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Tractor pulling is a competitive motorsport in which modified farm tractors drag a metal sled down a prescribed course. This sled contains a heavy payload of metal plates which are mechanically winched forward as the sled progresses along the course. Tractors pulling this ever-increasing load eventually lose forward momentum and torque, although a rare few may indeed reach the end of the course. The distance from start to finish is measured in hundredths of an inch and the tractor which pulled the sled the farthest distance is declared the winner. In the event that more than one tractor crosses the end of the course, a run-off is held with heavier weights or a greater distance.

Competition-level tractors may look like standard issue farm equipment, but the similarities stop at the basic body and tires. Tractor pulling is a sport based on horsepower and torque, which means the engine must be modified in order to generate maximum power. Tractors competing in most regional pulls generate 2,000 to 3,000 horsepower, but the elite class may feature tractors capable of 10,000 horsepower or more. Some tractor pull enthusiasts have also been known to modify semi-trucks for high end competitions.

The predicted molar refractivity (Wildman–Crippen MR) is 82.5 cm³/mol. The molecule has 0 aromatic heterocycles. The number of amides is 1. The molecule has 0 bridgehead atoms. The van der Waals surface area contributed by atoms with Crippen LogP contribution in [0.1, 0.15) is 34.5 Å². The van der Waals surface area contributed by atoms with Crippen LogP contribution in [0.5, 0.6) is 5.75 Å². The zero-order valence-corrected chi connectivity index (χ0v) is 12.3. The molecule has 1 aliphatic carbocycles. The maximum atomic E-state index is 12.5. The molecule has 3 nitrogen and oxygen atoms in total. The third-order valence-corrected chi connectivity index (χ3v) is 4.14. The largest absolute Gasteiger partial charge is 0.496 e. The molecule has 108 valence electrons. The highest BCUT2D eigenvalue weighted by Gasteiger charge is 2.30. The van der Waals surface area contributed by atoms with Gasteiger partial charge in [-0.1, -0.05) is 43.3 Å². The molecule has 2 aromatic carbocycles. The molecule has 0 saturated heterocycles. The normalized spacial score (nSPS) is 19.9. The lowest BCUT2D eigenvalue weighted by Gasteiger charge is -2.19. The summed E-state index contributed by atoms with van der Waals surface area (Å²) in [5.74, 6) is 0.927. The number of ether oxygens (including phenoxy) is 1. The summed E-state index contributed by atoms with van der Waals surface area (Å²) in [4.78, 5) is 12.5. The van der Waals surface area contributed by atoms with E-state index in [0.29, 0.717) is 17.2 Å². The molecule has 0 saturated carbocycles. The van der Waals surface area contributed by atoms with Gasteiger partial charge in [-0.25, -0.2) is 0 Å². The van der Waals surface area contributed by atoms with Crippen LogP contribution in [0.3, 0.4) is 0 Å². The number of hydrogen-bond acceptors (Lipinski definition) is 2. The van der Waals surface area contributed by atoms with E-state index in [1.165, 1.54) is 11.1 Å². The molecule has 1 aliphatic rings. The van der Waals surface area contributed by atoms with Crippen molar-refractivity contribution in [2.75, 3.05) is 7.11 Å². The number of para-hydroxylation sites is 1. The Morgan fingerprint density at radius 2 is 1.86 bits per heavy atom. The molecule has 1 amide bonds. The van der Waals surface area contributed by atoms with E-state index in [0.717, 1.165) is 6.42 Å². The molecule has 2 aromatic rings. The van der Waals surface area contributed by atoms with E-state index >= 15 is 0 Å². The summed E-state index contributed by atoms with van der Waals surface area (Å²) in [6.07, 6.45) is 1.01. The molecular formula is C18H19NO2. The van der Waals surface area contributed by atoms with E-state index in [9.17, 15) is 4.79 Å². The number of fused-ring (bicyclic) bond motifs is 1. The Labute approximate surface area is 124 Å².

Engines in competition tractors are often modified with parts intended for drag racing and other motorsports. Designers must be careful to balance power with safety, since these engines are intended to run until complete failure. Drivers must follow strict rules in organized tractor pulls, including the use of a rollbar and engine kill switches. If a driver should fall off the tractor, the engine and fuel delivery system must shut down immediately.

During a tractor pull, the driver must keep his or her tractor within marked boundaries. Touching either boundary line results in disqualification. This is a very important safety feature, since spectators may be seated in temporary bleachers near the course. Tractor pulling is often used as a local fundraiser, so protecting the crowd is a vital concern for organizers. There are national and international tractor pulling associations which set guidelines for competitions and oversee the local and regional chapters.

Some spectators find tractor pulling to be a little challenging to watch. Numerous classifications of tractors must race throughout the day and the winning efforts are not always apparent to those in the stands. Competition tractor engines can be extremely loud, so hearing protection is highly recommended for every spectator, especially young children. Occasionally an engine under extreme pressure will explode, sending dangerous shrapnel in all directions. No one except trained professionals should stand near tractors in operation.


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